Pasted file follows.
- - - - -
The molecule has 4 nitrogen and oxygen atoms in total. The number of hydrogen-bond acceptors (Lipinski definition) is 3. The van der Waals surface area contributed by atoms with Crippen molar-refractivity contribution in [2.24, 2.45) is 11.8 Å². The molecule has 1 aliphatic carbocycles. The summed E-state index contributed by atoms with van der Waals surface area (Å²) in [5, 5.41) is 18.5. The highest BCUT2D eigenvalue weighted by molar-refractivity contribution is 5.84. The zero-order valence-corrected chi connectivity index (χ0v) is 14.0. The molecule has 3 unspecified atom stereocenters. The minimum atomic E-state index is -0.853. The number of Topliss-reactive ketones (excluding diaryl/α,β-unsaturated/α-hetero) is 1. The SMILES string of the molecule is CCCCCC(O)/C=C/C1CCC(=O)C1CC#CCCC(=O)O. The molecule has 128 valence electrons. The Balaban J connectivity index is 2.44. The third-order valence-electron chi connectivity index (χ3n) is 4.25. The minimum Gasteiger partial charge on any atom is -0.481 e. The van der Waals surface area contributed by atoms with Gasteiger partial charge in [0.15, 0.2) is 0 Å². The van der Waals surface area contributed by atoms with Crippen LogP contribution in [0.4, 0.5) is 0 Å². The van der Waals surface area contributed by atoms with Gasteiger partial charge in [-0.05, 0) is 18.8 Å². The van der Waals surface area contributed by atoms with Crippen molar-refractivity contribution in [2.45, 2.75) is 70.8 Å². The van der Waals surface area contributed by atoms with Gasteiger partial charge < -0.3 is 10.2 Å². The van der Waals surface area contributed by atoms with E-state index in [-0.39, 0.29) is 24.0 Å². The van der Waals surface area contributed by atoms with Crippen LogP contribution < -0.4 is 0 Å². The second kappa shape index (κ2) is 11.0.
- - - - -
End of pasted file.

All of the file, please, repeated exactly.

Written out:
The molecule has 4 nitrogen and oxygen atoms in total. The number of hydrogen-bond acceptors (Lipinski definition) is 3. The van der Waals surface area contributed by atoms with Crippen molar-refractivity contribution in [2.24, 2.45) is 11.8 Å². The molecule has 1 aliphatic carbocycles. The summed E-state index contributed by atoms with van der Waals surface area (Å²) in [5, 5.41) is 18.5. The highest BCUT2D eigenvalue weighted by molar-refractivity contribution is 5.84. The zero-order valence-corrected chi connectivity index (χ0v) is 14.0. The molecule has 3 unspecified atom stereocenters. The minimum atomic E-state index is -0.853. The number of Topliss-reactive ketones (excluding diaryl/α,β-unsaturated/α-hetero) is 1. The SMILES string of the molecule is CCCCCC(O)/C=C/C1CCC(=O)C1CC#CCCC(=O)O. The molecule has 128 valence electrons. The Balaban J connectivity index is 2.44. The third-order valence-electron chi connectivity index (χ3n) is 4.25. The minimum Gasteiger partial charge on any atom is -0.481 e. The van der Waals surface area contributed by atoms with Gasteiger partial charge in [0.15, 0.2) is 0 Å². The van der Waals surface area contributed by atoms with Crippen LogP contribution in [0.4, 0.5) is 0 Å². The van der Waals surface area contributed by atoms with Gasteiger partial charge in [-0.05, 0) is 18.8 Å². The van der Waals surface area contributed by atoms with Crippen molar-refractivity contribution in [2.45, 2.75) is 70.8 Å². The van der Waals surface area contributed by atoms with Gasteiger partial charge < -0.3 is 10.2 Å². The van der Waals surface area contributed by atoms with E-state index in [-0.39, 0.29) is 24.0 Å². The van der Waals surface area contributed by atoms with Crippen LogP contribution < -0.4 is 0 Å². The second kappa shape index (κ2) is 11.0.